On Friday afternoon, the Third District Court of Appeal denied a request for a temporary stay on a $1.7 billion state taking of local redevelopment funds.
The Turlock Budget Subcommittee on Thursday learned that what was initially projected as a $4.8 million General Fund deficit for the 2010-2011 fiscal year had ballooned to a $5.49 million deficit, due to previously unrecorded costs of maintaining and operating the city's streetlights.
The City of Turlock will look to approve a loan for $4 million at Tuesday's City Council meeting for EAH Housing, Inc. to begin the development of an affordable multi-family housing complex located at 500 Linwood Ave. If approved at Tuesday's meeting, the loan will be taken from the city's Redevelopment Agency funds.
Facing at least a $4.8 million shortfall in the 2010-2011 General Fund budget, the City of Turlock set about the hard work of identifying possible cuts during a budget subcommittee meeting Tuesday afternoon.
The Stanislaus County Board of Supervisors cut 10 more positions Tuesday morning - nine of which were filled - in their ongoing efforts to eliminate a $10 million budget deficit. But those being eliminated argue that the cutbacks will cost the county more than the move will save.
The State of California is one step closer to a balanced budget, but the state's solvency will come - in part - at the Turlock Redevelopment Agency's expense.
A number of potential problems face the City of Turlock's drinking water supply in the year to come, according to a report delivered Tuesday by Michael Cooke, Turlock Regulatory Affairs manager.
Where wastewater flows, food could grow.
The Stanislaus County Library is the target of the latest round of county budget cuts, falling to service levels not seen since before the 1995 adoption of a one-eighth cent library sales tax.
The date has been set; all that's left is to figure out how the Hughson City Council recall election will be funded.
In front of a somber crowd, the Stanislaus County Board of Supervisors unanimously approved a measure Tuesday morning to trim the Stanislaus County Sheriff's Department budget by $6.4 million, effectively forcing the lay off of 52 full-time sheriff's department employees and deleting 16 vacant positions.
The future of Turlock's drinking water supply will take center stage at the Turlock City Council's Tuesday meeting, as councilmembers will receive a long-requested report on water issues in the City of Turlock.
The Turlock City Council adopted a plan on April 13 that calls for the city to investigate a two-year budgetary cycle - a change in practice from the year-by-year budgets of the past - but stopped short of deciding how a committee will meet to work out that budget.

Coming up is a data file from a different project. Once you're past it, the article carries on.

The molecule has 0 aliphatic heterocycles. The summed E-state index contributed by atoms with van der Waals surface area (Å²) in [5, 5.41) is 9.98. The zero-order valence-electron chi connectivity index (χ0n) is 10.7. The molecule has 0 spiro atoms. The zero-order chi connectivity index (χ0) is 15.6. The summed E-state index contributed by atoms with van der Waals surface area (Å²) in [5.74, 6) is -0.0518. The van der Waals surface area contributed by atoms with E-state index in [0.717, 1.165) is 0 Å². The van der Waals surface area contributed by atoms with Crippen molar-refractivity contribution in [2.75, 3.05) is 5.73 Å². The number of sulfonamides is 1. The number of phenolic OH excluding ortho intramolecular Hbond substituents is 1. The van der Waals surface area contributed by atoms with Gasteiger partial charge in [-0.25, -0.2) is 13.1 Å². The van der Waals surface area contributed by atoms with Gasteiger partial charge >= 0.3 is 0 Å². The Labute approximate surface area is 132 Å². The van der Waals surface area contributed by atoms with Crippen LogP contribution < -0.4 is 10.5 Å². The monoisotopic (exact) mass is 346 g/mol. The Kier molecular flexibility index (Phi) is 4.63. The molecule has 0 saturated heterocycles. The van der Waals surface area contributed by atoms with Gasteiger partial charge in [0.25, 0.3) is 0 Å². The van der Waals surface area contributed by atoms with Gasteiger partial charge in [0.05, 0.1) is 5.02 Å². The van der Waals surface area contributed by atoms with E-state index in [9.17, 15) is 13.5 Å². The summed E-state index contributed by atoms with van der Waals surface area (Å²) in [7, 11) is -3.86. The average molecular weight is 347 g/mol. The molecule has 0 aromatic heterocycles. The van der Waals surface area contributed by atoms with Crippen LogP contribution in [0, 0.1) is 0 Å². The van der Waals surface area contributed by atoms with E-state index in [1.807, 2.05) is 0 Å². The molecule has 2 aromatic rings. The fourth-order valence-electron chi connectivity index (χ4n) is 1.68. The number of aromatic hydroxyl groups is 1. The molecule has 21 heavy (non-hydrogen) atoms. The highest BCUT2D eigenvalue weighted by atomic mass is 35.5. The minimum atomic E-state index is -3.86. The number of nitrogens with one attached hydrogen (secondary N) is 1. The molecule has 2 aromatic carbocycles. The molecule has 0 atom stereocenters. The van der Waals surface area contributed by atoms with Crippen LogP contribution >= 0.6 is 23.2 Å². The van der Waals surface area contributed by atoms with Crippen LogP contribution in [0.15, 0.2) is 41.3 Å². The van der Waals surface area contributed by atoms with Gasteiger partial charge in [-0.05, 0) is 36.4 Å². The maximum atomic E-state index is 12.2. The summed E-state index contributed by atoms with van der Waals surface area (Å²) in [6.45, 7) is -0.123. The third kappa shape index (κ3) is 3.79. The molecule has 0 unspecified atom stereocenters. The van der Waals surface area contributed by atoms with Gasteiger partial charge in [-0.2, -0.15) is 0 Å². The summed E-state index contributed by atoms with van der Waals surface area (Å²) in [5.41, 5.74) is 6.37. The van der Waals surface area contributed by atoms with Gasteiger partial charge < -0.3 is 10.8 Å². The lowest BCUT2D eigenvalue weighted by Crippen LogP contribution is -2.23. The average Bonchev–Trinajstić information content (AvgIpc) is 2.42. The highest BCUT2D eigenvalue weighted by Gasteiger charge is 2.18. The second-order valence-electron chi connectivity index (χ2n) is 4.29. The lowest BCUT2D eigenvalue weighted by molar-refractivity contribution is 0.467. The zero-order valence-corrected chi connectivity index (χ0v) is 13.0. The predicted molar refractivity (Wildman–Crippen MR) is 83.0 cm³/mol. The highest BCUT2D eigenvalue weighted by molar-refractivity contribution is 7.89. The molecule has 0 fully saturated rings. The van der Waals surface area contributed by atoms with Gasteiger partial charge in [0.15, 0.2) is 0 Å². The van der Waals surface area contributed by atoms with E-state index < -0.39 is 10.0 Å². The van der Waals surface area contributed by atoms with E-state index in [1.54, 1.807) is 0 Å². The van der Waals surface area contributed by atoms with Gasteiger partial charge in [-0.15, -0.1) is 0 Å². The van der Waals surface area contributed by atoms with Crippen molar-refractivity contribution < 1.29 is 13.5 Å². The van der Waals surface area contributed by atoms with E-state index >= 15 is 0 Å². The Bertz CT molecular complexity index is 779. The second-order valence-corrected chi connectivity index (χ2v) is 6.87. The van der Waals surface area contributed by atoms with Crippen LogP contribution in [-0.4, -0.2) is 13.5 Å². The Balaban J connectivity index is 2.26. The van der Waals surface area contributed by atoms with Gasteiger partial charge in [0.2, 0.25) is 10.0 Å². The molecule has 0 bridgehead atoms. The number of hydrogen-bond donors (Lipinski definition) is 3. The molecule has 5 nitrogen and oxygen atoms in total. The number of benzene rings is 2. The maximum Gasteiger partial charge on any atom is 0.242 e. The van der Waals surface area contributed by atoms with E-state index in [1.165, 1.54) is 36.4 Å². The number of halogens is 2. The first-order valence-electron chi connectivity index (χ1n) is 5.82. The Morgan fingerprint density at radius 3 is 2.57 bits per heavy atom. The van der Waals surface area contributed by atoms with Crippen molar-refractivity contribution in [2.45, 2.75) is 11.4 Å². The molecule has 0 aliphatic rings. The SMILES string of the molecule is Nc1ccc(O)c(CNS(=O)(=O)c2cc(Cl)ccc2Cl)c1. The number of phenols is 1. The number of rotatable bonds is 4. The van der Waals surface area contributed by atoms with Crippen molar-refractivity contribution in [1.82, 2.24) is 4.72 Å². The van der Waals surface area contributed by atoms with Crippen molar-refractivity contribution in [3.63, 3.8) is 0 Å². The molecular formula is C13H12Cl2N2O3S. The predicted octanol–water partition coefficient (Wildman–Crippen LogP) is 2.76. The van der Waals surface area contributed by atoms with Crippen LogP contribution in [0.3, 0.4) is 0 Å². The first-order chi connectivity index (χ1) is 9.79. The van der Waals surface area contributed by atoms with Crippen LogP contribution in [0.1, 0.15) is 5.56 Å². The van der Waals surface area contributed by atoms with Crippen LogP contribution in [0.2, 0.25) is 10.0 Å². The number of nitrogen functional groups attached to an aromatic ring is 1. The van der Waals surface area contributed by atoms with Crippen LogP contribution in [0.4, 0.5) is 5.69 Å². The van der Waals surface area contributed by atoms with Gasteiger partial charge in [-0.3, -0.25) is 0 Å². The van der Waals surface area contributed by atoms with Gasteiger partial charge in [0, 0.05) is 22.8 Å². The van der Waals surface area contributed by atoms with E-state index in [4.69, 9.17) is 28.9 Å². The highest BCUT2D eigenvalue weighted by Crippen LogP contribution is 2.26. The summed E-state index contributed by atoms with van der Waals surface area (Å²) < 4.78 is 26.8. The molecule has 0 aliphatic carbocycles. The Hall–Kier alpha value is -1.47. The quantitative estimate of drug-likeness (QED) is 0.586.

Local businessman Daniel Aydenian grew up hearing stories of his father's survival of the darkest time in Armenian history.
Citizens of Turlock weren't bow-wowed by proposals for new dog parks.
Applications for the Emergency Domestic Water Well Financial Assistance Pilot Program became available on Friday and while the County has yet to receive a formal application for access to the $200,000 available in funds, the public is showing interest.
Gov. Jerry Brown signed legislation Tuesday that will require the first-ever rules for pumping groundwater in California. Why lawmakers and the governor acted, and what the new laws mean:
The economic recession that economically fragmented families, businesses, and local governments across the nation may have happened nearly a decade ago, but Stanislaus County is still in the process of building towards a healthier economic future as evidenced by the release of their finalized 2014-2015 Recommended Budget.
Every morning Larry Clinton walks his dogs to the park and lights up his morning cigarette. A smoker since 1956, Clinton's morning ritual is one of the few habits that he enjoys but the Turlock Girl Scouts of Troop 3289 are threatening to take that away.
Long before Gov. Jerry Brown declared the State of California to be in a drought emergency Turlockers have exhibited proactive conservation efforts evident by the fact that local residents use roughly the same amount of water as they did in 1997 - despite an increase in the population of nearly 20,000 residents.
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